Photo credit: http://www.skindermatologists.com/p/scabies-lice.html
Every now and then a patient will come into the clinic with a scabies infection. They usually have complaints of severe itching and a reddish colored rash.
Scabies is caused by a very small mite called Sarcoptes scabiei. It is spread from one person to another by close skin-to-skin contact and I’m seeing more and more patients with scabies lately so I think it’s becoming more common.
Symptoms: An itchy rash is the most common symptom, and it’s often worse at night. It causes visible lesions (red colored bumps or blisters) on the skin but sometimes these little bumps are tough to see. Certain parts of the body are most commonly affected by scabies including:
1) Between the fingers
2) Around the wrists (especially on the inside of the wrists)
3) In the crease of the elbows
4) Behind the knees
5) In the armpits
6) Around the nipples
7) Around the penis
8) Around the waistband
9) Near the low back and upper thighs
10) Along the sides and bottoms of the feet
The back and head are usually not affected.
Crusted scabies: Some people with weakened immune system can develop “crusted scabies” or “Norwegian scabies” which are described as large, crusty red patches or bumps on the skin that spread easily. The scalp, hands, and feet are affected most often. These lesions are usually not itchy but can contain many mites.
Scabies mite: It is caused by a tiny mite that has 8 legs and is whitish-brown in color. Without a magnifying glass, you might not be able to see them at all. The symptoms are caused by the female mites, which tunnel into the skin after being fertilized by the males. The female mite lays eggs under the skin and continues to tunnel until she dies, usually 1-2 months later. After the mites hatch, the young mites travel back to the skin surface, mate and repeat the cycle of tunneling and laying more eggs.
Transmission: Close skin-to skin-contact is the usual way that scabies is spread, but it can also be spread through the clothes of an infected patient. If someone who is uninfected wears a shirt or jacket of someone who is infected, the little mites can infect another patient. It takes about 3-4 weeks for signs or symptoms of a first scabies infection to develop after becoming infected with the mites. It’s also commonly transmitted between young adults during sexual contacts. Once the mites are no longer in contact with the skin, then can only live for 24-36 hours but they can survive longer in colder conditions. They are seen more commonly in the winter than in the summer months.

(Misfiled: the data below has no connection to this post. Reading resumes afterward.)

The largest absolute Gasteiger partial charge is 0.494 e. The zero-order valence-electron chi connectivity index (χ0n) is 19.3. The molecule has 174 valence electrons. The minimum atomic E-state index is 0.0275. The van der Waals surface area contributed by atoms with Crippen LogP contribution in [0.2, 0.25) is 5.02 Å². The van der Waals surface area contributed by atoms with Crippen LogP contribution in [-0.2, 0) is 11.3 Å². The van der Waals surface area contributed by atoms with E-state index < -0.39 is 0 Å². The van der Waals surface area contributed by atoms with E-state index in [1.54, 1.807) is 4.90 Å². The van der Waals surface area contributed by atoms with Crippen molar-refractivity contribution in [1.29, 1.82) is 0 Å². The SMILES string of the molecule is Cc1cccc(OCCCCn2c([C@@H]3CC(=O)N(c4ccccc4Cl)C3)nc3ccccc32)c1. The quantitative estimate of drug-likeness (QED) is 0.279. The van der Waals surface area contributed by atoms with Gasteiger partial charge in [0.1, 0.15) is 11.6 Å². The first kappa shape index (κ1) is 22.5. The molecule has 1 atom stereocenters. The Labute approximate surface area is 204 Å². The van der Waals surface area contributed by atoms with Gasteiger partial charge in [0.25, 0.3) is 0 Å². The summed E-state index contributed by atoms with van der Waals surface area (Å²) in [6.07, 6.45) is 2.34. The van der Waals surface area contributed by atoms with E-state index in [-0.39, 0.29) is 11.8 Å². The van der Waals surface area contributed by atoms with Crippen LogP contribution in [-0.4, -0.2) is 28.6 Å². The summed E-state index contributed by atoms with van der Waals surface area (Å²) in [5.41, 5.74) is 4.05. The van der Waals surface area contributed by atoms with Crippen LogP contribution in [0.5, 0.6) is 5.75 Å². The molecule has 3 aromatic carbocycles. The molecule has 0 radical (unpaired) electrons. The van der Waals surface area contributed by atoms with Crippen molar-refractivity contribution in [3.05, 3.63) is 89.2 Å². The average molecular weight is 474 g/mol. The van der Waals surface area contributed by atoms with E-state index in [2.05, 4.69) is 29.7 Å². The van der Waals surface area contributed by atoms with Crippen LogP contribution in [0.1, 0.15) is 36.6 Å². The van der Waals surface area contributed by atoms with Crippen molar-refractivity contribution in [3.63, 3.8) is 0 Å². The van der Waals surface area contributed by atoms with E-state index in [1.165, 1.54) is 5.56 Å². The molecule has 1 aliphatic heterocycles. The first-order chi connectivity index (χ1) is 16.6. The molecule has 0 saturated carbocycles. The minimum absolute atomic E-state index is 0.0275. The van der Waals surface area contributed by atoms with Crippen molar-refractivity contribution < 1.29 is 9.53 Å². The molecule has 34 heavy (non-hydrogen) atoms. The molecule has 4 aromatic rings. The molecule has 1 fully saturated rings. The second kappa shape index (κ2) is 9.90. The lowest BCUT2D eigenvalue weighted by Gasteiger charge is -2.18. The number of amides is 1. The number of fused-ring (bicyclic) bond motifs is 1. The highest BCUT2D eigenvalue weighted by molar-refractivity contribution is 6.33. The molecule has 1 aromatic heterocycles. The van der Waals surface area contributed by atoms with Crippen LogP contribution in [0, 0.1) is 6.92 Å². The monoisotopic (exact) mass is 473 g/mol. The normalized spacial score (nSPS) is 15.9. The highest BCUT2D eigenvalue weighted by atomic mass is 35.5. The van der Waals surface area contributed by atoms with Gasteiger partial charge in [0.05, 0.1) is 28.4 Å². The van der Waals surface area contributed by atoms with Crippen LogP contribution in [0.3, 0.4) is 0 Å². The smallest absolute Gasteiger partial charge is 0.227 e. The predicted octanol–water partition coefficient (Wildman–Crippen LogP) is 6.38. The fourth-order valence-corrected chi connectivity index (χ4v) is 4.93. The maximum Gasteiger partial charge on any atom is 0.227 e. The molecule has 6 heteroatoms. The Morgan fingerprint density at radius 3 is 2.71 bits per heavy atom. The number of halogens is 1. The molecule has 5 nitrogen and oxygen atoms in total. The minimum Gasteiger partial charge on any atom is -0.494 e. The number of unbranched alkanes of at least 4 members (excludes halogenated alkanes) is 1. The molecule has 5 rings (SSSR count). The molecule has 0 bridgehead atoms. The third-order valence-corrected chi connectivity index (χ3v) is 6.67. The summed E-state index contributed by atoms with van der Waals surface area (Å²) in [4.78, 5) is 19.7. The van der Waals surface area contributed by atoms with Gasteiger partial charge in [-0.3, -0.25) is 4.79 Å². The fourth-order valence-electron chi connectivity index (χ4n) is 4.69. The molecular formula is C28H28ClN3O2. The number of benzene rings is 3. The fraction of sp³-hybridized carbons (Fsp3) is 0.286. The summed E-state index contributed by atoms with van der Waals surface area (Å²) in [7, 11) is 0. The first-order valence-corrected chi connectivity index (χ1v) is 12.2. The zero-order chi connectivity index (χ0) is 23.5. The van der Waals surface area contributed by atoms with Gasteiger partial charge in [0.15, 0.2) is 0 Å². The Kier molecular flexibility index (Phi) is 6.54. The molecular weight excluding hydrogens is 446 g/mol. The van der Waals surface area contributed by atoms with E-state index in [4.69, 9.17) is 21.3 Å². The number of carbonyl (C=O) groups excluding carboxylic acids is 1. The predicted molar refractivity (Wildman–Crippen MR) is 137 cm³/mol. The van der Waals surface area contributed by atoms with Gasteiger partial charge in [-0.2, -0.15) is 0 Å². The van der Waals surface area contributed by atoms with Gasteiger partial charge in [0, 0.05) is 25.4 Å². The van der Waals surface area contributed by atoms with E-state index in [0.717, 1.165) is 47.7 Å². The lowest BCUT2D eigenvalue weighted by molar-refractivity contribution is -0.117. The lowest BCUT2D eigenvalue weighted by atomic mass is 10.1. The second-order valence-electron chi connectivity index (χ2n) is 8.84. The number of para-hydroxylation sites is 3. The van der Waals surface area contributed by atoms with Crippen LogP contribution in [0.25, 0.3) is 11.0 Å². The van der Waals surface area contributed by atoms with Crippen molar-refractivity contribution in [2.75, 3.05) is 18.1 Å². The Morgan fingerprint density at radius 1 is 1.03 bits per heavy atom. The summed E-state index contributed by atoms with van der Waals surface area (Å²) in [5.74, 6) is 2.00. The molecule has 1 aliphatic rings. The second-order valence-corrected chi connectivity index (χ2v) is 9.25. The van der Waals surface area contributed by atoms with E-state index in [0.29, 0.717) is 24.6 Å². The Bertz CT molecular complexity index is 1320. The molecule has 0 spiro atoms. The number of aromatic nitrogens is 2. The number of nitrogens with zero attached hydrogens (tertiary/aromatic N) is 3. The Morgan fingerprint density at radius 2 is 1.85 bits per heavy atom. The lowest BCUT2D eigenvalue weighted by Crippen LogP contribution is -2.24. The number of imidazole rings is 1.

Treatment: Treatment of scabies can be challenging – see recommendations below. Most of the time we treat scabies with a topical skin cream called permethrin (also called Elimite). For patients with the more difficult to treat – crusted scabies, we use both a topical and oral anti-parasitic pill called ivermectin. The permethrin cream (5%) is preferred for young infants and pregnant mothers.
1) It is very important to apply the cream carefully to cover all the skin from the neck down to the feet.
2) Treat all family members if they are in close contact with the infected person even if the family members don’t have symptoms. The reason is to avoid repeating the cycle of infection.
3) Wash or isolate any clothing, bedding, towels, pajamas, underwear or stuffed animals that the patient has touched within the last three days before the treatment started. You can place the items in a plastic bag for three days to isolate them and the mites will die. You can also wash the clothing in hot water.
Itching can be treated with antihistamines such as Claritin or Zyrtec. Benadryl is helpful, but is sedating so we generally only recommend that at night. Itching may persist for several weeks even after the mites are eliminated. A steroid cream or a course of oral steroids may be recommended if itching is severe.
This document is for informational purposes only, and should not be considered medical advice for any individual patient. If you have questions please contact your medical provider.
I hope that you have found this information useful. Wishing you the best of health,
Scott Rennie, DO